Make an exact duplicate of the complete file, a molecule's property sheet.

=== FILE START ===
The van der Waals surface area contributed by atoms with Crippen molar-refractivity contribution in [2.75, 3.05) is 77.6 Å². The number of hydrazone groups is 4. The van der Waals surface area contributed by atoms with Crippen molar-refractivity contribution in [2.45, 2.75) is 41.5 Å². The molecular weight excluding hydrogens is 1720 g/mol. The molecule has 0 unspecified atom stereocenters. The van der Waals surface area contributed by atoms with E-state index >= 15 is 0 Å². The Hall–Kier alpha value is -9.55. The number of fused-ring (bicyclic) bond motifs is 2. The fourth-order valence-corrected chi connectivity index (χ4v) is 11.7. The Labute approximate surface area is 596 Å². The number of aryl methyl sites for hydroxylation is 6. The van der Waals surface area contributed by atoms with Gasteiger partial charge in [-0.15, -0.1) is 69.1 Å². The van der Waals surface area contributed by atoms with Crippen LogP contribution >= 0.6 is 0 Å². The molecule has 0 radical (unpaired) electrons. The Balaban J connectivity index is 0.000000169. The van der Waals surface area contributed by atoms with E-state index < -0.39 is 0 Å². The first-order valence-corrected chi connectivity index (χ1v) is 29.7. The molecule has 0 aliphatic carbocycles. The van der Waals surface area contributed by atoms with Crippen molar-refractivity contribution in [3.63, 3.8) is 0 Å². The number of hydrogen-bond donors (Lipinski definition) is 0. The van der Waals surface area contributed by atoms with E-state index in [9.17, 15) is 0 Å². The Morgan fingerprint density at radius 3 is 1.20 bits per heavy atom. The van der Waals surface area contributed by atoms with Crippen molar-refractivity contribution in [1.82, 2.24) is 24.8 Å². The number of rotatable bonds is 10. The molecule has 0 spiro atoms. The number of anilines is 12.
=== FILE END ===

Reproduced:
The van der Waals surface area contributed by atoms with Crippen molar-refractivity contribution in [2.75, 3.05) is 77.6 Å². The number of hydrazone groups is 4. The van der Waals surface area contributed by atoms with Crippen molar-refractivity contribution in [2.45, 2.75) is 41.5 Å². The molecular weight excluding hydrogens is 1720 g/mol. The molecule has 0 unspecified atom stereocenters. The van der Waals surface area contributed by atoms with E-state index >= 15 is 0 Å². The Hall–Kier alpha value is -9.55. The number of fused-ring (bicyclic) bond motifs is 2. The fourth-order valence-corrected chi connectivity index (χ4v) is 11.7. The Labute approximate surface area is 596 Å². The number of aryl methyl sites for hydroxylation is 6. The van der Waals surface area contributed by atoms with Gasteiger partial charge in [-0.15, -0.1) is 69.1 Å². The van der Waals surface area contributed by atoms with Crippen LogP contribution >= 0.6 is 0 Å². The molecule has 0 radical (unpaired) electrons. The Balaban J connectivity index is 0.000000169. The van der Waals surface area contributed by atoms with E-state index < -0.39 is 0 Å². The first-order valence-corrected chi connectivity index (χ1v) is 29.7. The molecule has 0 aliphatic carbocycles. The van der Waals surface area contributed by atoms with Crippen molar-refractivity contribution in [3.63, 3.8) is 0 Å². The number of hydrogen-bond donors (Lipinski definition) is 0. The van der Waals surface area contributed by atoms with E-state index in [9.17, 15) is 0 Å². The Morgan fingerprint density at radius 3 is 1.20 bits per heavy atom. The van der Waals surface area contributed by atoms with Crippen molar-refractivity contribution in [1.82, 2.24) is 24.8 Å². The number of rotatable bonds is 10. The molecule has 0 spiro atoms. The number of anilines is 12.